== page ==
Judge should inquire into drowningsCanberra Times
Monday, 17 June 2002
THE CASE for a wide-ranging inquiry into what Australian authorities knew and did about the SIEV-10 is now unanswerable. Evidence has emerged that the Prime Minister's people-smuggling task force knew a lot more at the time than it had been claiming. Heavily censored minutes of the task force given to a Senate committee last week appear to contradict evidence earlier given by bureaucratic witnesses that the task force was not aware of the boat. They also undermine statements made by the Prime Minister about where the boat was thought to have sunk, and raise questions about whether it had been the subject of any searches by the Australian intelligence and surveillance apparatus. By no means yet does the evidence demonstrate the unthinkable that Australian authorities stood by and allowed a grossly overloaded vessel to sink. But what is now known means that this possibility must now be seriously examined in an independent forum, as must an alternative, also very unpleasant: that gross negligence led to 353 drownings. At the very least there are lessons from the affair and little reason, from the complacency that key witnesses have shown, to be confident that these have been learnt and that no such thing could happen again.
The Senate committee investigating the children-overboard affair has done a good job in dragging from generally reluctant witnesses some of the facts. These have contradicted almost everything which was initially said about the disaster. The committee itself entered this part of its investigation gingerly, after a former Australian diplomat, Tony Kevin, raised plausible questions about what had happened. Like Mr Kevin, the committee was unwilling at first to think the unthinkable, but as fresh evidence has emerged, has been forced to contemplate it. No doubt it has been spurred on in part by the obstruction of the Government, the most recent manifestation of which has been its refusal to allow a senior naval officer to give evidence of his review of the intelligence on the matter. This hurdle can apparently be overcome. The Minister for Defence, Robert Hill, indicated yesterday that the evidence could be given if the Senate extended the committee's terms of reference. But this cannot be done until the Senate meets again in about two months. In fact, it is not apparent that the issues are beyond the committee's terms of reference, and why Senator Hill is seeking to buy time is not clear.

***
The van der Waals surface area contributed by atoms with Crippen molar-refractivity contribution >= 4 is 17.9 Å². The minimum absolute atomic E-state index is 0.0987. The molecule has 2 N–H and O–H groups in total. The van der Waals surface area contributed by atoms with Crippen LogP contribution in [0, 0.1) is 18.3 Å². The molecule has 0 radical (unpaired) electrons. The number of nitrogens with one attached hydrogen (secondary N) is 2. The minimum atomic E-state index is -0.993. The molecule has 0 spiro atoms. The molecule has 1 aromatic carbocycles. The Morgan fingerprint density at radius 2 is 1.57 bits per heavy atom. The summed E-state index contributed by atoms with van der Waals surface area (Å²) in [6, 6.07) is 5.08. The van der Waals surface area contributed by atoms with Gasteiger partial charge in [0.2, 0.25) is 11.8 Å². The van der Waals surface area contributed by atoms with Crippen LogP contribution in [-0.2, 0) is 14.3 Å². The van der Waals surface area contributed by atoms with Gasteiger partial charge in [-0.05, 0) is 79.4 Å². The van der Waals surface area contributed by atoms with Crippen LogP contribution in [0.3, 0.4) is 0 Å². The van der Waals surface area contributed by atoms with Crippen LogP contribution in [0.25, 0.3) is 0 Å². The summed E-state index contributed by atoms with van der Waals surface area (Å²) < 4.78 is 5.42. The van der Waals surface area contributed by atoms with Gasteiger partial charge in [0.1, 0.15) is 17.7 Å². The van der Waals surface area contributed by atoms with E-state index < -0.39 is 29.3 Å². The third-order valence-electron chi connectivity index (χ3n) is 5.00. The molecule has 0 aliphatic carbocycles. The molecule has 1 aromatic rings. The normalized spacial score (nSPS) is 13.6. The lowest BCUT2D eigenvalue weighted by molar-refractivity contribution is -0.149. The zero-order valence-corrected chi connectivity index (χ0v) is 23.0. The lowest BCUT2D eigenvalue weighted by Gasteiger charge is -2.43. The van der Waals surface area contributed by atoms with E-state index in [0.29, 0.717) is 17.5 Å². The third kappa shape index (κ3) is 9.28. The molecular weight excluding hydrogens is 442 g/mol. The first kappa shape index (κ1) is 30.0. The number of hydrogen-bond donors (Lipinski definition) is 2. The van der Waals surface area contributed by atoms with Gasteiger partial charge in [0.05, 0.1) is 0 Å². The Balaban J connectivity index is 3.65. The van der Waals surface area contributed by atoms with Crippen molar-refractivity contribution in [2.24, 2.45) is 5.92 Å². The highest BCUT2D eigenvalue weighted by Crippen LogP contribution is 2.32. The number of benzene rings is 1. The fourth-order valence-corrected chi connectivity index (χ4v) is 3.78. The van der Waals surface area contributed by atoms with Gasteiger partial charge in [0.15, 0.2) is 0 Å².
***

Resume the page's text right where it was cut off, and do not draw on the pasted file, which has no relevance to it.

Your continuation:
The Senate inquiry is also hamstrung by a lack of access to sensitive intelligence information, and, on the record so far in this inquiry, there can be no certainty that some of the material is being withheld only on national security grounds. Another curious aspect of the affair is that it is clear that many officials must be aware that the community is being misled. The task force, for example, contained representatives from a host of agencies involved in gathering intelligence about the movements of boat people, conducting surveillance, planning interceptions and aggressive deterrence, as well as the reception of those who got through the net. Given the minutes which have been tabled, they can hardly have failed to recognise that a formal statement that the task force had no knowledge of the boat was less than frank. At the least, they are compromised by their silence. That so many agencies are involved, and that statements by ministers and senior defence officers are in question, emphasises the need for an independent inquiry. It should be by a judge with unlimited rights to see security material, rather than an internal whitewash. The truth may be unpleasant for some, but, until it is known, it casts a slur not only on our border protection mechanisms, but on all Australians.